A folded wing (
When a bird is not in flight, you see only a small portion of their wings. They have them folded up tight, exposing only the tip. But under those feathers are the forearm, an elbow, and a humerus. These words should ring a bell, since they are parts of the human arm as well. As evolution would have it, bird wings evolved from limbs adapted for terrestrial locomotion- aka- arms.

Wings are highly adapted arms that are specialized for flight- so specialized that they are used essentially only for flying. Somewhere in the transition between arm and wing, several big adaptations developed. A sheet of skin grew on the inside of the elbow joint, providing more surface for lift and limited motion between the humerus and forearm. This skin is called the patagium.

Comparison between human arm and bird wing
The wrist bones fused and elongated, forming the carpus (the portion that is exposed when a bird’s wings are folded). The bones of the hand reduced in number, as did the phalanges. They shifted to be in line with the carpus and lost almost all flexibility. And the feathers; we can’t forget about the feathers.

Flight feathers sprout posteriorally from the limb. The large primary feathers toward the tip of the wing sprout from the bird’s “hand” and help provide thrust, pushing the bird forward through the air. Secondary feathers are the large ones that sprout from the forearm. Their flat, boxier shape provide upward lift- not unlike the wing of an airplane.

Bone positions in an extended wing
To me, these things are not easy to understand just by looking at a bird sitting there. You have to extend the wing, fold it back up, extend it, and fold it back up several times to appreciate how the segments are put together and how the feathers fit into the whole picture.

Even in flight, it takes keen observation to understand. Most of what you see is feathers- the actual wing ends way before the feathers do. When a bird is flying, the outstretched forearm and humerus can appear to be one segment. But if you ever have the opportunity to feel an outstretched wing, you can trace the bones with your fingers and clearly feel that elbow joint. It’s there, disguised by feathers and that tricky patagium.

After studying a bird’s wing, it will make you want to cut the Wright Brothers a break. The complex and precise design of a bird’s wing is a tough thing to replicate for us clumsy humans. I think we’ll have to leave graceful flight up to the birds and their elegantly evolved arms.

Saturday, September 8, 2012

your lanula is showing

This one time, my toenails fell off.

My dad and I had gone on a backpacking trip and I committed the rookie mistake of not breaking in my new hiking shoes first. Also, I wore tissue-thin socks like a jerk and didn’t cut my toenails short enough. The entire first day of the hike was downhill into a valley, and by the time we set up camp, both of my big toenails were barking. By the end of the week, they began to turn blue. Flash forward a few months, and they fell off. Klink klink, right onto the floor.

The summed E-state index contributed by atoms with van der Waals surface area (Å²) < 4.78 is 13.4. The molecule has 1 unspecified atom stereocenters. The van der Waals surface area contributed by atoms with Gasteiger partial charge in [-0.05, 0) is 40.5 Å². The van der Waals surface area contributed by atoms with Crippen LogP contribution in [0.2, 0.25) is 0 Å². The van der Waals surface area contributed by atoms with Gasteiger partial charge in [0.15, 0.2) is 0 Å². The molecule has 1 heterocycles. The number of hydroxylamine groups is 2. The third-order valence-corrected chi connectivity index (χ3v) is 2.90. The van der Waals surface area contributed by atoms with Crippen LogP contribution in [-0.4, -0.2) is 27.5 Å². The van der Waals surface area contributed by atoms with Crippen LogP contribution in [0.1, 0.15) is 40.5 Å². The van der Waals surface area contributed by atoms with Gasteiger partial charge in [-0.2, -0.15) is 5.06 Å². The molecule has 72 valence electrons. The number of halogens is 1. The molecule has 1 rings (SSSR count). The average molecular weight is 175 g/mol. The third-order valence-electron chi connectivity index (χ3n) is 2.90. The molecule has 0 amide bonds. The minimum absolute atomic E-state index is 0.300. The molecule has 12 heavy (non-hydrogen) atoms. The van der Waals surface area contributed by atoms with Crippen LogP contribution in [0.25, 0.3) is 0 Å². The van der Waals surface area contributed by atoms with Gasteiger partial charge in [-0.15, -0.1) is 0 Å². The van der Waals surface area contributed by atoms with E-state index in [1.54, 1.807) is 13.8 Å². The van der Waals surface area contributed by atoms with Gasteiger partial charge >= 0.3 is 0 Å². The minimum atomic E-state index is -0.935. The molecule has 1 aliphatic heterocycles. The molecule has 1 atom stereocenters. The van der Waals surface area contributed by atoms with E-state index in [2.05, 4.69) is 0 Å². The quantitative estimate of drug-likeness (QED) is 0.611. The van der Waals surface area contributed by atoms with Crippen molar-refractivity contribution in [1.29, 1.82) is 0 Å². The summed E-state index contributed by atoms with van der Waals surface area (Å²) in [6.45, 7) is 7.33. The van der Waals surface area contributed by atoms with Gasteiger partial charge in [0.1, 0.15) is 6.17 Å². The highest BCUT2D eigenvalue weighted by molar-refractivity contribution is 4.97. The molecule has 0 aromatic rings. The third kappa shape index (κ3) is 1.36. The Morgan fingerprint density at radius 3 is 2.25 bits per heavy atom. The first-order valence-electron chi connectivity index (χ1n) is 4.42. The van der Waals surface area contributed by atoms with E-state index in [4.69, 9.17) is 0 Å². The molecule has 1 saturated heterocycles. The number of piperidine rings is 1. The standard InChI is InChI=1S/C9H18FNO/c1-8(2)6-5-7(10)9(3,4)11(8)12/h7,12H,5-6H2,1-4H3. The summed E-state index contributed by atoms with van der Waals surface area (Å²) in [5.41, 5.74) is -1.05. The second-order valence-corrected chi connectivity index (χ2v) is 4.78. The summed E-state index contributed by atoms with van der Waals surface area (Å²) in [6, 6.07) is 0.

Now, I’m sure you’re wondering why I shared that all-too-personal story with you. I shared it with you as an opener to today’s topic: the exciting world of keratinized structures.

Keratin is a fibrous protein, one of the three major classes of proteins. Keratin is the major protein component in hair, nails, feathers, scales, horns, and a variety of other epidermal structures found in vertebrates. Within the field of anatomy, you hear these types of structures referred to as “epidermal outgrowths.” As you can surmise, this means that they originate from the epidermal tissues and can be heavily modified for different species.

Sometimes these structures arise as a means of sexual display, like big horned sheep that butt their gigantic horns for sexual rights to females. Feathers have many functions, some of which include thermoregulation, sexual display, and flight. Hair in mammals is primarily for thermoregulation. Claws are generally for foraging and defense. Scales help to protect reptiles’ bodies like armor. How do our weird little fingernails fit in to all this?

Our nails evolved from claws. Our mammal ancestors walked on all fours and foraged with claws. As the primates began to branch off and perform dexterous tasks with their hands, claws became cumbersome. Fingernails were the evolutionary solution to this problem; they protect the supple fingertips and help to perform very tiny tasks, like removing splinters.

The nail plate is made up of several layers of dead cells, the remainders of which are almost entirely keratin. It is curved so that it covers the terminal segment of your finger in a way that protects the soft nail bed underneath from damage and impact. The lanula (the half-moon shaped thing at the base of your nail) is where live cells are that produce the nail plate.